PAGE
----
“Better safe than sorry” seems to be the operative phrase increasingly guiding foreign governments in their approach to gold reserves held in US vault.
Highly questionable internal audits (and zero external audits) leave the US government’s claims of 810 tons of federal gold open to debate. The world’s reaction to this “Come on, just trust us” approach is now resulting in hundreds of tons of gold leaving US custody.
The Turkish government has made the decision to repatriate all of its gold reserves that are currently housed in the US Federal Reserve System (FRS). Overall Turkey was storing 220 tons, valued at $25.3 billion, in the US, which it repossessed on April 19, 2018.
Turkey’s President Recep Tayyip Erdogan has toughened his stance against the US dollar (USD), declaring that international loans should be made in gold instead of the American currency. Ankara is seeking to reduce dependence on the US financial system. The gold’s homecoming was partly prompted by the US threats to impose sanctions if Turkey goes through with the signed deal to purchase Russian S-400 missile defense systems.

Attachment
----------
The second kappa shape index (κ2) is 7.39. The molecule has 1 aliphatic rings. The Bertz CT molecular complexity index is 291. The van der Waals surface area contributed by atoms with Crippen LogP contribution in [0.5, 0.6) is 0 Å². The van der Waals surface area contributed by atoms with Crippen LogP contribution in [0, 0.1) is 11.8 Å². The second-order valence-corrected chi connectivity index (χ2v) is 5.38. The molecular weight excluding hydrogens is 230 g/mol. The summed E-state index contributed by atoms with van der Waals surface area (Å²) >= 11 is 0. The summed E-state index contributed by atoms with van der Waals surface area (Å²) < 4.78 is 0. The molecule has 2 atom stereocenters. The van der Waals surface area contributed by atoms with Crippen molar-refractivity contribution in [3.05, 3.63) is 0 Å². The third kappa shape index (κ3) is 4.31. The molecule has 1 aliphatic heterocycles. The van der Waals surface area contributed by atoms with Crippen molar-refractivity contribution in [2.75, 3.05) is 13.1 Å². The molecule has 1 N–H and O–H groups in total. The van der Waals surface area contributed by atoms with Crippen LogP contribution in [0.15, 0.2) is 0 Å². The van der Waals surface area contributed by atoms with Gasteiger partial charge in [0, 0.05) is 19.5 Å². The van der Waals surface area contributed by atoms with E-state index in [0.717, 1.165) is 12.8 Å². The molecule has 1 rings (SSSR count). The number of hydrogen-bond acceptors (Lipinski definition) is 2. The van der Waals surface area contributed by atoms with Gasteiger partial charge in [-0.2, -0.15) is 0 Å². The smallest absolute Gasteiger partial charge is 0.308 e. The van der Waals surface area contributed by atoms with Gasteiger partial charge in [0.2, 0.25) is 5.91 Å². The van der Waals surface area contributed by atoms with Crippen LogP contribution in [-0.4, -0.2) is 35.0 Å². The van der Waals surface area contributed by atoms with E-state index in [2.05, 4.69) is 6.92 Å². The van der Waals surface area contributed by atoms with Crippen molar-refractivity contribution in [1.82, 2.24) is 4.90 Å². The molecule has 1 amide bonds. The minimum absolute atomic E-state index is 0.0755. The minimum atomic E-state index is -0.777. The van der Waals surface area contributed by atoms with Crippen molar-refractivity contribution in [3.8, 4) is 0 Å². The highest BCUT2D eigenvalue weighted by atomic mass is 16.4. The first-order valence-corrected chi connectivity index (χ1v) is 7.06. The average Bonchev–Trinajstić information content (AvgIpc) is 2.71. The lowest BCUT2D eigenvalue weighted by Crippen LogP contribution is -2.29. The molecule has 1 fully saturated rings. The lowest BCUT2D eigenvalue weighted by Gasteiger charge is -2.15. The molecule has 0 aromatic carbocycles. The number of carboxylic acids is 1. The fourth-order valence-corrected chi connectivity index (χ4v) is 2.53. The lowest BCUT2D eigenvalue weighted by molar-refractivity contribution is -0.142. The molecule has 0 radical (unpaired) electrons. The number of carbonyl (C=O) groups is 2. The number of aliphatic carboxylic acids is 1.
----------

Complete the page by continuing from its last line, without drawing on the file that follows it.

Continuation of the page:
This is a dramatic move reflecting an international trend. Venezuela repatriated its gold from the US in 2012. In 2014, the Netherlands also retrieved its 122.5 tons of gold that were stored in US vaults. Germany brought home 300 metric tons of gold stashed in the United States in 2017. It took Berlin four years to complete the transfers. Austria and Belgium have reviewed the possibility of taking similar measures.
Few people believe the US Treasury’s assurances that the 261 million ounces (roughly 8,100 tons) in official gold reserves that are stored in Fort Knox and other places are fully audited and accounted for. The Federal Reserve has never been fully...